[You can RSVP on their Facebook page here.]
Video Tribute to Moriarty ‘Let It Rock’ was brought to my attention via Brad Keefauver's 'Jim Moriarty & Living in the Future’, a post that not only celebrates the genre of fan ‘video tributes’, but also argues the point that we live in the best possible of all Sherlockian worlds: “Well, here’s the even cooler thing about this day of Sherlockiana we live in. If you get out on YouTube and start browsing, eventually you’re sure to find something that you do agree with…Our world has gotten that expansive. And I’ve been waiting for this for a very long time.” Fan video tributes - essentially, edited clips from a TV show set to music - can be an acquired taste, but every now and then a truly remarkable one appears on the scene. ‘Let It Rock' may not be your style, but I'm willing to bet there's at least one fan video out there that would float your Aurora.
[Moriarty and Holmes relishing the last moments of their final dance.]
Doyleockian posted a translated version of his recent interview for French paper Le Figaro: What do you think of Benedict Cumberbatch’s portrayal of Sherlock? Alistair Duncan: “Every actor brings something different to the role of Sherlock Holmes and Cumberbatch is no exception. Although his Holmes is more abrupt than the Holmes of the books it is, perhaps, a more apt portrayal for the setting than the original Holmes would be. I think for a contemporary Sherlock he is perfect.” Read the entire translated interview here.
Better Holmes & Gardens thoroughly reviewed Granada’s The Man With the Twisted Lip: “in the original short story, after a few hours of sleep at the St. Clair residence, Watson (and therefore, the reader) is awoken by Holmes’s shout of revelation, to find the Detective still smoking and in much the same contemplative position as he was before the Doctor drifted off. Holmes has solved the case, but the readers do not get to witness the actual epiphany. Granada’s adaptation remedies this omission by having the audience witness Sherlock Holmes while in the midst of his method. Immersed in the golden light of a slowly rising sun and subtle clouds of tobacco smoke, the Detective sits in a meditative state.”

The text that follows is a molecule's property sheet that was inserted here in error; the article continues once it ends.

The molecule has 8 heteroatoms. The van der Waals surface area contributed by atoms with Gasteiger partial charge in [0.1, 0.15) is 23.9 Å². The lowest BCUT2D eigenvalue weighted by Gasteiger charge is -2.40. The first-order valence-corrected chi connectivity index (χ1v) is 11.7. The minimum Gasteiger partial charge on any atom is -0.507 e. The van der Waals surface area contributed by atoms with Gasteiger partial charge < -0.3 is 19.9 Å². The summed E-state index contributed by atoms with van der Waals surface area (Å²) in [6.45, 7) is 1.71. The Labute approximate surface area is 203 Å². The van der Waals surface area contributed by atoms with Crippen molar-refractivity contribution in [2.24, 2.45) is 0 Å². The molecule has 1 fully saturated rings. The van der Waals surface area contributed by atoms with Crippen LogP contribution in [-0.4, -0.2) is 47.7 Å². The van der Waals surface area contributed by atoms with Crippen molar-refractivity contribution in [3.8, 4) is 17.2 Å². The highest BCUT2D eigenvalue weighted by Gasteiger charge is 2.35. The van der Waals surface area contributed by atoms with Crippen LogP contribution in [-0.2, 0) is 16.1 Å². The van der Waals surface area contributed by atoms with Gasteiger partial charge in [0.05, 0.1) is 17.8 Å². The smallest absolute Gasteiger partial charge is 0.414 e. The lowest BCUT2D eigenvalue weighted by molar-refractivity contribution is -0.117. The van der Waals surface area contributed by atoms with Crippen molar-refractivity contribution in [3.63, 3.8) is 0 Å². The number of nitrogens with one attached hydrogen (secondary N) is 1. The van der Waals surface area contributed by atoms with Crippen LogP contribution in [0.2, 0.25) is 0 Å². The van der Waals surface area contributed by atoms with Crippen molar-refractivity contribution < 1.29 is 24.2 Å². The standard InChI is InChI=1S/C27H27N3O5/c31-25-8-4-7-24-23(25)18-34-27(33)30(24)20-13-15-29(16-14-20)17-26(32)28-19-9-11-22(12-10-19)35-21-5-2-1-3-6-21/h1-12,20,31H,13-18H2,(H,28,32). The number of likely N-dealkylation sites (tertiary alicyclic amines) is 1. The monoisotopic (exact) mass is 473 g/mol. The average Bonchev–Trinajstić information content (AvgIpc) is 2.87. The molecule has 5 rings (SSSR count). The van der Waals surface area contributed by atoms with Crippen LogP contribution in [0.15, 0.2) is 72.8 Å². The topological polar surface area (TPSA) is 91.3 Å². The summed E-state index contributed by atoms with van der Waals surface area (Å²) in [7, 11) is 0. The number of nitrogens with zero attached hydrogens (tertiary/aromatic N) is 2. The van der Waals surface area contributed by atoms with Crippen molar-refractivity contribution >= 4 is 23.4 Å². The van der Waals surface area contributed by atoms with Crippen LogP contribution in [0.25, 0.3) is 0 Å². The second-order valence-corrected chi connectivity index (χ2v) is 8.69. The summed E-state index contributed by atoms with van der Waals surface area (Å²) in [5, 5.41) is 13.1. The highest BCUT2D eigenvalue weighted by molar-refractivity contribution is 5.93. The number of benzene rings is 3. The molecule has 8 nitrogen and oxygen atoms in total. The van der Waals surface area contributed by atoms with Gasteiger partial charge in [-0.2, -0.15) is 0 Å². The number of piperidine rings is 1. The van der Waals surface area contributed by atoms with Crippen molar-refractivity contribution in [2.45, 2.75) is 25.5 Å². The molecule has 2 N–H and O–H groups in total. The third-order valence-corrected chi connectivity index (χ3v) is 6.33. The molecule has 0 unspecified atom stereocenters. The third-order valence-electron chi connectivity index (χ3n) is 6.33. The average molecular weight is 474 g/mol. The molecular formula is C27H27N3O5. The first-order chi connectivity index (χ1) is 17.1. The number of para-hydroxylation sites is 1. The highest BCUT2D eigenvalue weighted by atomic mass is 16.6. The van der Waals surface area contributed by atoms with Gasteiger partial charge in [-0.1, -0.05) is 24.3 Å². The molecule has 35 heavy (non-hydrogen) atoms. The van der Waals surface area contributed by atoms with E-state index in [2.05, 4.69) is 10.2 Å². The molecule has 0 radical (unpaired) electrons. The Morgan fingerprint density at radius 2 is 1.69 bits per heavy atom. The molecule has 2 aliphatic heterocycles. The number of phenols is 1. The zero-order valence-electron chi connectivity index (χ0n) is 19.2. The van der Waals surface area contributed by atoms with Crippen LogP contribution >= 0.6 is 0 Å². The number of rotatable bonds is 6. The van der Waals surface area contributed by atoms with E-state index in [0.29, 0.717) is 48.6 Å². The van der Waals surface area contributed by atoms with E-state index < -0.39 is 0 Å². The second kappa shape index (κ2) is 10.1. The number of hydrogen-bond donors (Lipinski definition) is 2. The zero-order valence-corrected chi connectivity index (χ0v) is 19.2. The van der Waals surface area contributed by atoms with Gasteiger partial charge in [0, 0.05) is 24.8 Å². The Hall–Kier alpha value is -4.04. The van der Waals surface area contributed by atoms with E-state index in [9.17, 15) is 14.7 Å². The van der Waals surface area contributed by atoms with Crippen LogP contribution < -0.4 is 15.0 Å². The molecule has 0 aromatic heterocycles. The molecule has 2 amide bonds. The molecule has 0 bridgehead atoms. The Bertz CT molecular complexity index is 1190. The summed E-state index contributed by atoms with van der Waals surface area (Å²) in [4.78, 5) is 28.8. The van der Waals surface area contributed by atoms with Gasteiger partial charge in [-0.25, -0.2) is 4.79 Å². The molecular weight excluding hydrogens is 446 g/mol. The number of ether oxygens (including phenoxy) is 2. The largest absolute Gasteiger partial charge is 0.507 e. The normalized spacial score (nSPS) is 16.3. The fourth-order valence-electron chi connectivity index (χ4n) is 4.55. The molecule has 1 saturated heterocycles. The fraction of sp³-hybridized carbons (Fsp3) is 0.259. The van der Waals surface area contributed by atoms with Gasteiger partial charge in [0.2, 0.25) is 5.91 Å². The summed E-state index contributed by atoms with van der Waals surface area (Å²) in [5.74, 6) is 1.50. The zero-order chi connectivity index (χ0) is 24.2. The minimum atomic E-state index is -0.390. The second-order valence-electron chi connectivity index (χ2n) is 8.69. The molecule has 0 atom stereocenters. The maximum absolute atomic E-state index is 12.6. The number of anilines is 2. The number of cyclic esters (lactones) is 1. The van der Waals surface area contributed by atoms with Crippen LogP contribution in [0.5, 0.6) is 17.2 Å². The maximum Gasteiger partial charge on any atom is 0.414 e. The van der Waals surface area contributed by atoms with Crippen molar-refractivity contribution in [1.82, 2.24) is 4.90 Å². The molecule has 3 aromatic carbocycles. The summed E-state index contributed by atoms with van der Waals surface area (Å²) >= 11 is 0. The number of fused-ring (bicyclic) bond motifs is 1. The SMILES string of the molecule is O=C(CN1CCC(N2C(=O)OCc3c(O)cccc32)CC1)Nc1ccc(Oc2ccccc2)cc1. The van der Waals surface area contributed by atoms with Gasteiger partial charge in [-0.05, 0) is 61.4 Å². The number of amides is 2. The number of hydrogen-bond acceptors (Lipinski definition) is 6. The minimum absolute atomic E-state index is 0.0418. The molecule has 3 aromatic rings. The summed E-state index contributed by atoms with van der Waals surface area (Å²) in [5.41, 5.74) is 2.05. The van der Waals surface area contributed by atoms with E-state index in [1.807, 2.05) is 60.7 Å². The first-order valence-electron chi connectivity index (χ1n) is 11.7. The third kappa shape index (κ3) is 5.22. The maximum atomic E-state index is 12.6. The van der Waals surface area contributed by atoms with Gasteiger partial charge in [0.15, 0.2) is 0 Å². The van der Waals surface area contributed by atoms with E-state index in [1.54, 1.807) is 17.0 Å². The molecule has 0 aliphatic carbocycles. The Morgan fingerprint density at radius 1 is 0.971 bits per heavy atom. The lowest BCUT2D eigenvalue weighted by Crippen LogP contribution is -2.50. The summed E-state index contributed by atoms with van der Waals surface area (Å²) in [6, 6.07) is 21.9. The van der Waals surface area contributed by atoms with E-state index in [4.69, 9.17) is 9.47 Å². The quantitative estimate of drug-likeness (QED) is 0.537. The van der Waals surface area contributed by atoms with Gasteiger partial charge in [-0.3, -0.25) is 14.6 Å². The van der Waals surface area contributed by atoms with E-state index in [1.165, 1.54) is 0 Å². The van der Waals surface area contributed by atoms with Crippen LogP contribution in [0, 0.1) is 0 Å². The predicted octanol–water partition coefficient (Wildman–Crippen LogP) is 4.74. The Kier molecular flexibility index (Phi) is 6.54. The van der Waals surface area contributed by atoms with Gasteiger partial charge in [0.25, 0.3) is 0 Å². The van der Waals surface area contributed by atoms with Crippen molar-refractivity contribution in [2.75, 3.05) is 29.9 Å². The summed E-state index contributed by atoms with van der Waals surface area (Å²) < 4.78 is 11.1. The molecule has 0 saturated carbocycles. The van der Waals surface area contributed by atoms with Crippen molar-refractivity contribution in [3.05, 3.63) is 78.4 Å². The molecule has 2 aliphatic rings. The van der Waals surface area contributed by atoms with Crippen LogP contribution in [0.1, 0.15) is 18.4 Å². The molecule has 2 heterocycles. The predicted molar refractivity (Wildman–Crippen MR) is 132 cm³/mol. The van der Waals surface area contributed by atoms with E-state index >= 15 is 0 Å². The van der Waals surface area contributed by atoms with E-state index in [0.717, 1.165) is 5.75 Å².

[Jeremy Brett portraying one of Paget’s greatest illustrations from “The Man With the Twisted Lip" - click image for the original.]
Dan Andriacco continues his musings on Holmes and the Press, this time reflecting on the surprisingly few times Holmes actually placed advertisements: “Sherlock Holmes doesn’t place advertisements in newspapers as often as you might think — and certainly not nearly as Nero Wolfe. I count only five times in which he took out an advert, from key actions in A Study in Scarlet and The Sign of Four to an ad that finds no takers in “The Naval Treaty,” to a passing mention in “The Disappearance of Lady Frances Carfax.” Most memorable for me is the scene in “The Adventure of the Blue Carbuncle…” Another excellent post from the author of the McCabe/Cody cycle.
Tea at 221B dug up this very obscure yet very cool Granada Television Postmark which apparently was “a special postmark which was used specifically for all correspondence about the Sherlock Holmes series.”
[How cool would it be to receive a letter with the above postmark affixed to the envelope?]
The Baz, the Tumblr version of The Baz: a Basil Rathbone blog, posted this fantastic illustration of Rathbone as the Great Detective. You can also follow this most excellent Rathbone-themed blog on Facebook. Click image below for a much larger version:
[Basil Rathbone as Sherlock Holmes.]
The Game is On, a Sherlock pub quiz, happens this weekend on Saturday July 13, 2013 from 2pm to 7pm at the Way Station in Brooklyn, NYC. Fill out their RSVP form to join in on the fun - and if I can move a few obligations around I might even be in attendance for what sounds like an excellent way to while away an afternoon.